The first Charlie Hebdo cover since the horrendous and tragic attack last week that left twelve people dead is ready to distribute. Those at the satirical magazine had been receiving death threats for years due to their frequent depiction of Islam prophet Muhammad. Though the staff did not seem afraid of an attack, editor Stephane Charbonnier, known as Charb, retained the protection of officer Lt. Franck Brinsolaro. Though he attempted to thwart the attack, he was gunned down with those he sought to protect.
The magazine has not missed a beat. If the Islamic brothers who launched the attack believed they would stop the appearance of Muhammad on the cover and within the pages of Charlie Hebdo, they were wrong. In fact, they may only have fueled the fire. This first cover since the attack shows the world that they are not afraid, and will not be silenced even with online death threats already flowing in for the surviving staff. Muhammad is once again displayed on the cover, with a tear on his cheek, holding a sign that reads “Je Suis Charlie,” which means “I am Charlie.” The headline at the top states “All is Forgiven.” According to the New York Times, the magazine presenting the first cover since the attack will be in great demand. Normally, Charlie Hebdo prints around 60,000 copies, but for this first cover, the number was increased to around 3 million.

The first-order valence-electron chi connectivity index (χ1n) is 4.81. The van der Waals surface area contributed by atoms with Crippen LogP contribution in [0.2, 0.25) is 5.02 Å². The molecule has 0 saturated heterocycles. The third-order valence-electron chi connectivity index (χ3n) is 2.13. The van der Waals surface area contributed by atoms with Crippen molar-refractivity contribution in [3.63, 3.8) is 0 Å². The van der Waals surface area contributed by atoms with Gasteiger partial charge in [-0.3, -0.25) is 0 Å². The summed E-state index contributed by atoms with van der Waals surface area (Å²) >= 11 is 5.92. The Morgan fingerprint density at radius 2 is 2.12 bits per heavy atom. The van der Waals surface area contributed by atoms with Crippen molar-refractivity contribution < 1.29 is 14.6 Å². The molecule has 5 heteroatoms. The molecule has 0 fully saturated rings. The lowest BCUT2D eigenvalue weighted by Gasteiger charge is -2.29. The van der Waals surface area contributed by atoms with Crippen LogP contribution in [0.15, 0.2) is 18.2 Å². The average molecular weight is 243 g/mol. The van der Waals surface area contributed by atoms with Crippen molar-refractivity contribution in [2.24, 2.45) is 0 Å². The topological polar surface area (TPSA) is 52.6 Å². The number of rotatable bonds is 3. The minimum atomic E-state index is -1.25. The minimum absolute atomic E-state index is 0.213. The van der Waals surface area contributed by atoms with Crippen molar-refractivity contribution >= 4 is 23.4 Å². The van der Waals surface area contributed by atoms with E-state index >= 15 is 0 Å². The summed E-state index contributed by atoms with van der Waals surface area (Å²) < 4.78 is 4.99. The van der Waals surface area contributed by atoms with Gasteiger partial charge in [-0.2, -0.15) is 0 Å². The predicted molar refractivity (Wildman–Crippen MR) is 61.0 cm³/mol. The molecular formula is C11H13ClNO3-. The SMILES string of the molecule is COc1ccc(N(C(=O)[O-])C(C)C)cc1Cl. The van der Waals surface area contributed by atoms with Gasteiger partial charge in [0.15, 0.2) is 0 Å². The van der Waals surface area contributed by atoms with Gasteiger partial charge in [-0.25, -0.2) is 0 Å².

This video from Fox News gives us valuable information on the first cover after the vicious attack.
“We don’t feel any hate to them. We know that the struggle is not with them as people, but the struggle is with an ideology.”
“We feel that we have to forgive what happened. I think those who have been killed, if they would have been able to have a coffee today with the terrorists and just talk to ask them why have they done this … We feel at the Charlie Hebdo team that we need to forgive.”
“The two terrorists who killed our colleagues, we cannot feel any hate … The mobilization that happened in France after this horrible crime must open the door to forgiveness. Everyone must think about this forgiveness.”
The cover image was drawn by cartoonist Renald Luzier, otherwise known as Luz. He also created the cover showing another drawing of Muhammad three years ago. Shortly after, the office was firebombed. Luz believes in the right to free speech, and refuses to back down.
“We will not give in otherwise all this won’t have meant anything.”
Do you think Charlie Hebdo made a wise decision with the new cover, so soon after the attack? Why or why not?
[Image via Fox News]